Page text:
Handbook of Islamic Marketing
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Handbook of Islamic Marketing

Edited by Özlem Sandıkcı and Gillian Rice

The Handbook of Islamic Marketing provides state-of-the-art scholarship on the intersection of Islam, consumption and marketing and lays out an agenda for future research. The topics covered by eminent contributors from around the world range from fashion and food consumption practices of Muslims to retailing, digital marketing, advertising, corporate social responsibility and nation branding in the context of Muslim marketplaces. The essays offer new insights into the relationship between morality, consumption and marketing practices and discuss the implications of politics and globalization for Islamic markets.
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Chapter 13: Islamic Banking: The Convergence of Religion, Economic Self-interest and Marketing

Kenneth Beng Yap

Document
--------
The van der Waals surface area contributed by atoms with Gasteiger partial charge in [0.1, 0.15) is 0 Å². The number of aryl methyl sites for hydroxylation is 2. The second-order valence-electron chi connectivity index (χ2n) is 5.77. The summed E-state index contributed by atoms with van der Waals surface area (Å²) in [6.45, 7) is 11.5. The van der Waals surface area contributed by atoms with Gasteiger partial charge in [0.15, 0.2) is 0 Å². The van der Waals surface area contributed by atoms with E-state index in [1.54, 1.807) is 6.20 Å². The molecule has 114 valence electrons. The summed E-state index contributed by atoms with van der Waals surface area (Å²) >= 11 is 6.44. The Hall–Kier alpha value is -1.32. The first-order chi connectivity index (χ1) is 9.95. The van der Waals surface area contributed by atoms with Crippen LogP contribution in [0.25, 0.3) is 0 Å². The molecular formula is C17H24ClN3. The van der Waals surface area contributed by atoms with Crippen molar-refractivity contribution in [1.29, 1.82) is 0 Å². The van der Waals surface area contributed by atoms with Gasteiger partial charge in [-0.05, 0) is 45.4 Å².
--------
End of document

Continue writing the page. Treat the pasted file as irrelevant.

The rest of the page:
Kenneth Beng Yap* INTRODUCTION Since time immemorial, religion in its various forms has had a major influence on humanity. The values it attempts to inculcate, which include equality and compassion, can have profound implications for the distribution of welfare in a society. For this reason, religious scriptures and teaching provide prescriptions for the management of human relations and exchange in everyday affairs. In Islam, many such prescriptions relate to the treatment of money and wealth, moral conduct in commercial exchange, ideology on greed and risk-taking, as well as undertaking of charity, among others. The Islamic banking concept encompasses all of these themes and provides a context in which religiosity, economic self-interest and marketing converge. Islamic banking precepts give rise to an alternative banking methodology which has been touted to deliver more equitable welfare distribution (Bjorvatn, 1998; Darrat, 1988; Khan, 1986; Siwar and Karim, 1997; Stiansen, 1995). What started out as a novel experiment in Egypt during the 1960s (Haron and Wan Azmi 2009) has today developed into an entire banking and finance system with over $800 billion in assets (Al-Jasser, 2010). Despite its rapid market growth and potential contribution to societal welfare, little is known about the marketing of Islamic banking and consumer behavior relating to it. The few studies that have examined Islamic banking from a marketing perspective may have provided some practical suggestions on improving customer satisfaction and service quality at Islamic banks (for example, Gerrard and Cunningham, 1997; Haron et al., 1994; Metawa and Almossawi, 1998; Naser...

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